Today, we are pleased to announce a guest post by Dragoş Bogdan* and Mihai Selegean**. Their post on the consequences of the defamation case Petrina v. Romania (14 October 2008, App. no. 78060/01) represents a welcome addition to some of our own posts on the Court’s defamation case-law. More information on the authors, who we thank warmly for their interesting contribution to our blog, can be found at the bottom of the post. Naturally, as is the case with all posts on our blog, the views expressed in the contribution reflect the personal opinion of the authors.
The Petrina Judgment raises several serious questions with respect to the interpretation and the implementation of the Convention, as follows:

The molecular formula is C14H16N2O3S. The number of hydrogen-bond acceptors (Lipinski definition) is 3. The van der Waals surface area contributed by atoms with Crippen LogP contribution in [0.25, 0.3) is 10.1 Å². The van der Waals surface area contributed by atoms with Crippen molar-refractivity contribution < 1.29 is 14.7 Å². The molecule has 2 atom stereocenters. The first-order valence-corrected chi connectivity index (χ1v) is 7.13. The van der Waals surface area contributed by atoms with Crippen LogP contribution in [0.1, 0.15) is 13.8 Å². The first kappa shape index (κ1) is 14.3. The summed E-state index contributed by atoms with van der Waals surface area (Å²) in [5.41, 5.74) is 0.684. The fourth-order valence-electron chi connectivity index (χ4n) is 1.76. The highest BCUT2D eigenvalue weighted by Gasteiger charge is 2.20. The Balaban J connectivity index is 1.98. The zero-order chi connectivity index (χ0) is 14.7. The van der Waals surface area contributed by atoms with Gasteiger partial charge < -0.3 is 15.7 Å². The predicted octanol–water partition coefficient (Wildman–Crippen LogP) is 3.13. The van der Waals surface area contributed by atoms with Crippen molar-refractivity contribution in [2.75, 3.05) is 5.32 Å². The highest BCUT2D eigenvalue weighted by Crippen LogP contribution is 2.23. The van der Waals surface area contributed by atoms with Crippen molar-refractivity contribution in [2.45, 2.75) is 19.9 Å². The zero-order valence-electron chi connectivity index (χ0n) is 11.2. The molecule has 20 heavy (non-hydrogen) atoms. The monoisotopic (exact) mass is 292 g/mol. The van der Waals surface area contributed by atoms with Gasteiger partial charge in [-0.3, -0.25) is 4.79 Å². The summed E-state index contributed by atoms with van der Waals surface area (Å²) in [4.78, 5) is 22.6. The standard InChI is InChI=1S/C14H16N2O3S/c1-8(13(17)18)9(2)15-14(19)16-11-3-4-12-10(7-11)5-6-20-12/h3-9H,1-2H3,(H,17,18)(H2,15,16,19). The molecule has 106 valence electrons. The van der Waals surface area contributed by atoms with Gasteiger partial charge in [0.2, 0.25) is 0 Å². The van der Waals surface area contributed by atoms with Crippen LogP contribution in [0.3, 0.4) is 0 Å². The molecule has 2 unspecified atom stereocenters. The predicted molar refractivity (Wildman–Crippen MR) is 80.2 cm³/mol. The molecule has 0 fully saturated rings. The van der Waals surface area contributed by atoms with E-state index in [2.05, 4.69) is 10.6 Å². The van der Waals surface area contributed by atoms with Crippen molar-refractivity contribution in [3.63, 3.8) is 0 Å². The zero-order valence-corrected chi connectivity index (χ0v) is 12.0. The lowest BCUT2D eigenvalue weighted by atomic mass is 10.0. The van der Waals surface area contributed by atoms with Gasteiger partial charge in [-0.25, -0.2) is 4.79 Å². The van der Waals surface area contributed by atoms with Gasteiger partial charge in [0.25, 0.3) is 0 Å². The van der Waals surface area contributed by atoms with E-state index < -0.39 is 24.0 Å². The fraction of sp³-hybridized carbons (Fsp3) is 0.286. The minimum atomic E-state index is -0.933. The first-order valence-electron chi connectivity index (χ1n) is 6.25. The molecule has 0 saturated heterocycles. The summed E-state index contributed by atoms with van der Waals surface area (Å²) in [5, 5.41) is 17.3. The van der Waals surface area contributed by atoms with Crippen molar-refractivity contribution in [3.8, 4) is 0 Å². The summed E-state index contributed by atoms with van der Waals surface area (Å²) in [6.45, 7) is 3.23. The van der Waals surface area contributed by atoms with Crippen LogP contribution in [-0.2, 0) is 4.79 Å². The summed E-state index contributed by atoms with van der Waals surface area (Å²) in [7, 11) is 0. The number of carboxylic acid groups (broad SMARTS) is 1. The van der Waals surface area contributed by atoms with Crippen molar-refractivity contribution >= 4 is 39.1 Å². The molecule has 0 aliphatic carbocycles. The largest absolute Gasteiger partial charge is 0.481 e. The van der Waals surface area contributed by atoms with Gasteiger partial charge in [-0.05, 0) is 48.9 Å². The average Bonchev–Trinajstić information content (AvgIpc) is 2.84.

– It transforms the right of the Member States to sanction the excessive exercise of the freedom of expression (in accordance with Article 10) into an obligation to sanction (according to Article 8 ) and
– It annihilates the margin of appreciation of the Member States as a result of the way in which it defines the conditions that give rise to the positive obligation of the States to sanction the abusive exercise of the freedom of expression (in particular the burden of proof and the factual basis)